The first date of the Big Day Out tour is held on the periphery of a house track south of Surfer’s Paradise. The concert site absorbed seven inches of rain the day before, and the ground is swampy, cratered with squishy footprints, and ripe with an animal aroma some charitably call “fertilizer.” The mud is further ground into adobe by the force of 26,000 slam-dancing feet, and by the time Soundgarden goes on late that night, it is ankle-deep and black as tar. It’s like the La Brea Tar Pits out there–you keep expecting to see a pogoer swallowed whole by the muck.
Through the rear window’s venetian blinds on the motor home that serves as Soundgarden’s dressing room, you can see into the next trailer. We watch the Ramones begin to rehearse silently. Maky tapping out the rhythms on a drum pad, CJ and Johnny playing the vicious downstroke riffs that are at the core of the music. The Ramones don’t seem to know anybody can see them, but Soundgarden can’t help watching, involuntary voyeurs to the most primal process in rock’n’roll: 1-2-3-4, 1-2-3-4. Later, everyone troops out to watch the Ramones’ set, which is awesome. Neither Thayil nor Shepherd can resist sagging to the splits and doing a little air guitar during “Teenage Lobotomy,” but somehow what went on before was more private, more powerful; it belongs to them.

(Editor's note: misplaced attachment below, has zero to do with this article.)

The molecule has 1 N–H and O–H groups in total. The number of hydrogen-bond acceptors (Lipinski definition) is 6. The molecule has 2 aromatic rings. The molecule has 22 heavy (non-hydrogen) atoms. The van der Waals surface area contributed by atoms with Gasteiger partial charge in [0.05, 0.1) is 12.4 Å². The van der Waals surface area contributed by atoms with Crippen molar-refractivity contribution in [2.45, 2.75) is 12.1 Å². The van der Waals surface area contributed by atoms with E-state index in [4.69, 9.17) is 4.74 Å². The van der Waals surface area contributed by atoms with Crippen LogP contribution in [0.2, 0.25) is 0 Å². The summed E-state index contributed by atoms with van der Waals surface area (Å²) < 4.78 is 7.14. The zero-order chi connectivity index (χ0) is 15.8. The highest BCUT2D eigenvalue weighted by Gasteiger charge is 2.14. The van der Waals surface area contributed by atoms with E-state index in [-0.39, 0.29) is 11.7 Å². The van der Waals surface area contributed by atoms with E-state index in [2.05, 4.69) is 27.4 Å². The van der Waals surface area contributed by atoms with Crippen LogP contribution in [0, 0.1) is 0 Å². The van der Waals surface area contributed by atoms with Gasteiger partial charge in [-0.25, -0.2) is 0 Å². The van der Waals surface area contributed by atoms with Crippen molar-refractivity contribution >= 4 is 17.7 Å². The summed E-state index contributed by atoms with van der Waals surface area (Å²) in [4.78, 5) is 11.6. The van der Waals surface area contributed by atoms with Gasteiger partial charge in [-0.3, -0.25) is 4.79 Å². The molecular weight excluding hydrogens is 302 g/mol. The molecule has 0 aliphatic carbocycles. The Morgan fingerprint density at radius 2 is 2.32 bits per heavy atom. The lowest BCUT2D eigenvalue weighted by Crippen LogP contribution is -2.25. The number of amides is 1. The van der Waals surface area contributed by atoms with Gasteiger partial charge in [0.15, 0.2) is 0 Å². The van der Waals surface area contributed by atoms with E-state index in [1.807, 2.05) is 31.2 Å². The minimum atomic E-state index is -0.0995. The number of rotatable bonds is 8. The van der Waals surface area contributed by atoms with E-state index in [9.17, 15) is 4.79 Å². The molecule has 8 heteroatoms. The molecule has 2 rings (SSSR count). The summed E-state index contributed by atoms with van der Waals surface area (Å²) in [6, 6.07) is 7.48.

Soundgarden’s set that night is an almost surreal, underwater thing, sounding more like Debussy than, say, Mudhoney at a distance of a quarter mile. During “Spoonman,” a 7/4 stomp that is the first single from the new album, one kid toward the back intentionally falls face-first into the much, and then a few more do, and then a quarter of the crowd is covered head-to-foot in stinking black ooze and grinning from the wonder of it all.
After Soundgarden’s set, the guys pile into the van, and a local radio station crackles into life. “Was Chris Cornell’s voice as magnificent as it is on rec-awwd?” asks a DJ to a woman presumably calling from one of the dog track’s pay phones.
“Oh yes,” says the woman. She sighs. “It was increidiboo.”